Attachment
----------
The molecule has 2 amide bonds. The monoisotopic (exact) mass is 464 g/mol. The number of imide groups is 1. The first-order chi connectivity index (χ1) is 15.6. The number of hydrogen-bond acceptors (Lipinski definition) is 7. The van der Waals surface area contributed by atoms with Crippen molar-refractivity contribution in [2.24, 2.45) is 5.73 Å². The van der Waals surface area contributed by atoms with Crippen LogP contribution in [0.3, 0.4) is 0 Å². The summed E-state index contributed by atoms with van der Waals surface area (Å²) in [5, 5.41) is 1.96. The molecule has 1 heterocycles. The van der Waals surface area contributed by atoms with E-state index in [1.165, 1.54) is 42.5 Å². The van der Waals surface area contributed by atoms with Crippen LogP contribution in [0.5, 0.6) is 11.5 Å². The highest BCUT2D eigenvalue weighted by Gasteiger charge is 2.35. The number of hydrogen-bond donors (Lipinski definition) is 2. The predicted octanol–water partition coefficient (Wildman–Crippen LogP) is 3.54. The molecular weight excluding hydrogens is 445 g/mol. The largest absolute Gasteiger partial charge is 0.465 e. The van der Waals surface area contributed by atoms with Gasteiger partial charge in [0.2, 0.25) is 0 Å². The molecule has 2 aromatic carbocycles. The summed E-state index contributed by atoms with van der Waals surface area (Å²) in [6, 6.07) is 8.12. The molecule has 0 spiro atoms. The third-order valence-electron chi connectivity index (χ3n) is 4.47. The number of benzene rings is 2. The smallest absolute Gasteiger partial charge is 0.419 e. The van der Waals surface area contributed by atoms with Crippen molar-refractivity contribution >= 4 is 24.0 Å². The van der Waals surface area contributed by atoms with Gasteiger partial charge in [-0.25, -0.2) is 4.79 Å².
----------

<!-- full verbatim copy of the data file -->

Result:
The molecule has 2 amide bonds. The monoisotopic (exact) mass is 464 g/mol. The number of imide groups is 1. The first-order chi connectivity index (χ1) is 15.6. The number of hydrogen-bond acceptors (Lipinski definition) is 7. The van der Waals surface area contributed by atoms with Crippen molar-refractivity contribution in [2.24, 2.45) is 5.73 Å². The van der Waals surface area contributed by atoms with Crippen LogP contribution in [0.3, 0.4) is 0 Å². The summed E-state index contributed by atoms with van der Waals surface area (Å²) in [5, 5.41) is 1.96. The molecule has 1 heterocycles. The van der Waals surface area contributed by atoms with E-state index in [1.165, 1.54) is 42.5 Å². The van der Waals surface area contributed by atoms with Crippen LogP contribution in [0.5, 0.6) is 11.5 Å². The highest BCUT2D eigenvalue weighted by Gasteiger charge is 2.35. The number of hydrogen-bond donors (Lipinski definition) is 2. The predicted octanol–water partition coefficient (Wildman–Crippen LogP) is 3.54. The molecular weight excluding hydrogens is 445 g/mol. The largest absolute Gasteiger partial charge is 0.465 e. The van der Waals surface area contributed by atoms with Gasteiger partial charge in [0.2, 0.25) is 0 Å². The molecule has 2 aromatic carbocycles. The summed E-state index contributed by atoms with van der Waals surface area (Å²) in [6, 6.07) is 8.12. The molecule has 0 spiro atoms. The third-order valence-electron chi connectivity index (χ3n) is 4.47. The number of benzene rings is 2. The smallest absolute Gasteiger partial charge is 0.419 e. The van der Waals surface area contributed by atoms with Crippen molar-refractivity contribution >= 4 is 24.0 Å². The van der Waals surface area contributed by atoms with Gasteiger partial charge in [-0.25, -0.2) is 4.79 Å².